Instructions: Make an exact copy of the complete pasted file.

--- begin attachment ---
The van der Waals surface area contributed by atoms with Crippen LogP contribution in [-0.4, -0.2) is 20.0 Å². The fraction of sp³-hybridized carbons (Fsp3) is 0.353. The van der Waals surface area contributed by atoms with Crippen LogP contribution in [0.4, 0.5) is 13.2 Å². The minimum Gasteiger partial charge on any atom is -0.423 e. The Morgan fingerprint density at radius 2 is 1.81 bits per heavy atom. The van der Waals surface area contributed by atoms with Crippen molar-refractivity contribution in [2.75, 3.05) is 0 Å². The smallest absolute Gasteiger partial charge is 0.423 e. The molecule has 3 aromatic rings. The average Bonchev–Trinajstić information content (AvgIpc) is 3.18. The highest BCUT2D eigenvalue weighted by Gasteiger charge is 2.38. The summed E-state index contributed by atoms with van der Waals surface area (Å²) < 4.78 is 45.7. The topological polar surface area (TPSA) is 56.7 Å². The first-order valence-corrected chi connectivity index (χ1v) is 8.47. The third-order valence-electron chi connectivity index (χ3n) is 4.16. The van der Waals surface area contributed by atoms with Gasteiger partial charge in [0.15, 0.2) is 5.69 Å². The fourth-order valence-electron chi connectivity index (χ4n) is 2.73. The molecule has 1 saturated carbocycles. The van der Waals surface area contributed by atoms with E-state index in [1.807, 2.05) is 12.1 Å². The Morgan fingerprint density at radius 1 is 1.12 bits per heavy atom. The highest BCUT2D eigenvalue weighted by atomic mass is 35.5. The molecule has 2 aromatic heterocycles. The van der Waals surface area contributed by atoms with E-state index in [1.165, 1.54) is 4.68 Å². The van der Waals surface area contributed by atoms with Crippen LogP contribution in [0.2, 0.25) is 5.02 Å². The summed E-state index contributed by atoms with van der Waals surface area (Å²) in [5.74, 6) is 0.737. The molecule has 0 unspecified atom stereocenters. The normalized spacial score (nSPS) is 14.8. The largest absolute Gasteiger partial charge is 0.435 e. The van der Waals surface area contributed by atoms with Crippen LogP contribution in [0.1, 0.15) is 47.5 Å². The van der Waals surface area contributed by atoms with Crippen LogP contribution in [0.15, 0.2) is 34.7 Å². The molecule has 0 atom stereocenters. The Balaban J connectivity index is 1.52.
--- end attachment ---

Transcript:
The van der Waals surface area contributed by atoms with Crippen LogP contribution in [-0.4, -0.2) is 20.0 Å². The fraction of sp³-hybridized carbons (Fsp3) is 0.353. The van der Waals surface area contributed by atoms with Crippen LogP contribution in [0.4, 0.5) is 13.2 Å². The minimum Gasteiger partial charge on any atom is -0.423 e. The Morgan fingerprint density at radius 2 is 1.81 bits per heavy atom. The van der Waals surface area contributed by atoms with Crippen molar-refractivity contribution in [2.75, 3.05) is 0 Å². The smallest absolute Gasteiger partial charge is 0.423 e. The molecule has 3 aromatic rings. The average Bonchev–Trinajstić information content (AvgIpc) is 3.18. The highest BCUT2D eigenvalue weighted by Gasteiger charge is 2.38. The summed E-state index contributed by atoms with van der Waals surface area (Å²) < 4.78 is 45.7. The topological polar surface area (TPSA) is 56.7 Å². The first-order valence-corrected chi connectivity index (χ1v) is 8.47. The third-order valence-electron chi connectivity index (χ3n) is 4.16. The van der Waals surface area contributed by atoms with Gasteiger partial charge in [0.15, 0.2) is 5.69 Å². The fourth-order valence-electron chi connectivity index (χ4n) is 2.73. The molecule has 1 saturated carbocycles. The van der Waals surface area contributed by atoms with E-state index in [1.807, 2.05) is 12.1 Å². The Morgan fingerprint density at radius 1 is 1.12 bits per heavy atom. The highest BCUT2D eigenvalue weighted by atomic mass is 35.5. The molecule has 2 aromatic heterocycles. The van der Waals surface area contributed by atoms with E-state index in [1.165, 1.54) is 4.68 Å². The van der Waals surface area contributed by atoms with Crippen LogP contribution in [0.2, 0.25) is 5.02 Å². The summed E-state index contributed by atoms with van der Waals surface area (Å²) in [5.74, 6) is 0.737. The molecule has 0 unspecified atom stereocenters. The normalized spacial score (nSPS) is 14.8. The largest absolute Gasteiger partial charge is 0.435 e. The van der Waals surface area contributed by atoms with Crippen LogP contribution in [0.1, 0.15) is 47.5 Å². The van der Waals surface area contributed by atoms with Crippen LogP contribution in [0.15, 0.2) is 34.7 Å². The molecule has 0 atom stereocenters. The Balaban J connectivity index is 1.52.